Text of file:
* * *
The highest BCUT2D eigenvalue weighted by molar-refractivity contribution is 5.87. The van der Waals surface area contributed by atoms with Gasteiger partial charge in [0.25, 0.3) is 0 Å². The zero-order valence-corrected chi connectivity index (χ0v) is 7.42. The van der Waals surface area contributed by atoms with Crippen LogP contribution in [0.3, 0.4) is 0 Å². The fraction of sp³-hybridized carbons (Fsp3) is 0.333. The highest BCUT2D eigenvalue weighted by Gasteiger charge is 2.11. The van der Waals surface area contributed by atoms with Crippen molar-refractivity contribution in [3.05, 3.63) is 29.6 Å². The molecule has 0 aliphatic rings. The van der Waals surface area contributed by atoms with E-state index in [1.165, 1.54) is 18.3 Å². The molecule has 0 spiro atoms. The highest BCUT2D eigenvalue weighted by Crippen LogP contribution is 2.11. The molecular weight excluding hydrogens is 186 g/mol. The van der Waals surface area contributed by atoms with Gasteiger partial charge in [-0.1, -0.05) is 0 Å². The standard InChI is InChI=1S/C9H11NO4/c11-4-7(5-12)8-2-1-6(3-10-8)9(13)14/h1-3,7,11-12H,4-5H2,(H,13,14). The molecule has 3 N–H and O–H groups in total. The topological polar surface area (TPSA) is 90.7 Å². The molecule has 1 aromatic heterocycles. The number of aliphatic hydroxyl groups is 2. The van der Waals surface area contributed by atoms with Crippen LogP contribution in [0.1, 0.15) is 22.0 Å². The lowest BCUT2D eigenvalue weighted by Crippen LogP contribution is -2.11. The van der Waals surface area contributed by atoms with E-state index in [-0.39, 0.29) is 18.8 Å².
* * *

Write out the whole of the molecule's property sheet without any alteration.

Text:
The highest BCUT2D eigenvalue weighted by molar-refractivity contribution is 5.87. The van der Waals surface area contributed by atoms with Gasteiger partial charge in [0.25, 0.3) is 0 Å². The zero-order valence-corrected chi connectivity index (χ0v) is 7.42. The van der Waals surface area contributed by atoms with Crippen LogP contribution in [0.3, 0.4) is 0 Å². The fraction of sp³-hybridized carbons (Fsp3) is 0.333. The highest BCUT2D eigenvalue weighted by Gasteiger charge is 2.11. The van der Waals surface area contributed by atoms with Crippen molar-refractivity contribution in [3.05, 3.63) is 29.6 Å². The molecule has 0 aliphatic rings. The van der Waals surface area contributed by atoms with E-state index in [1.165, 1.54) is 18.3 Å². The molecule has 0 spiro atoms. The highest BCUT2D eigenvalue weighted by Crippen LogP contribution is 2.11. The molecular weight excluding hydrogens is 186 g/mol. The van der Waals surface area contributed by atoms with Gasteiger partial charge in [-0.1, -0.05) is 0 Å². The standard InChI is InChI=1S/C9H11NO4/c11-4-7(5-12)8-2-1-6(3-10-8)9(13)14/h1-3,7,11-12H,4-5H2,(H,13,14). The molecule has 3 N–H and O–H groups in total. The topological polar surface area (TPSA) is 90.7 Å². The molecule has 1 aromatic heterocycles. The number of aliphatic hydroxyl groups is 2. The van der Waals surface area contributed by atoms with Crippen LogP contribution in [0.1, 0.15) is 22.0 Å². The lowest BCUT2D eigenvalue weighted by Crippen LogP contribution is -2.11. The van der Waals surface area contributed by atoms with E-state index in [-0.39, 0.29) is 18.8 Å².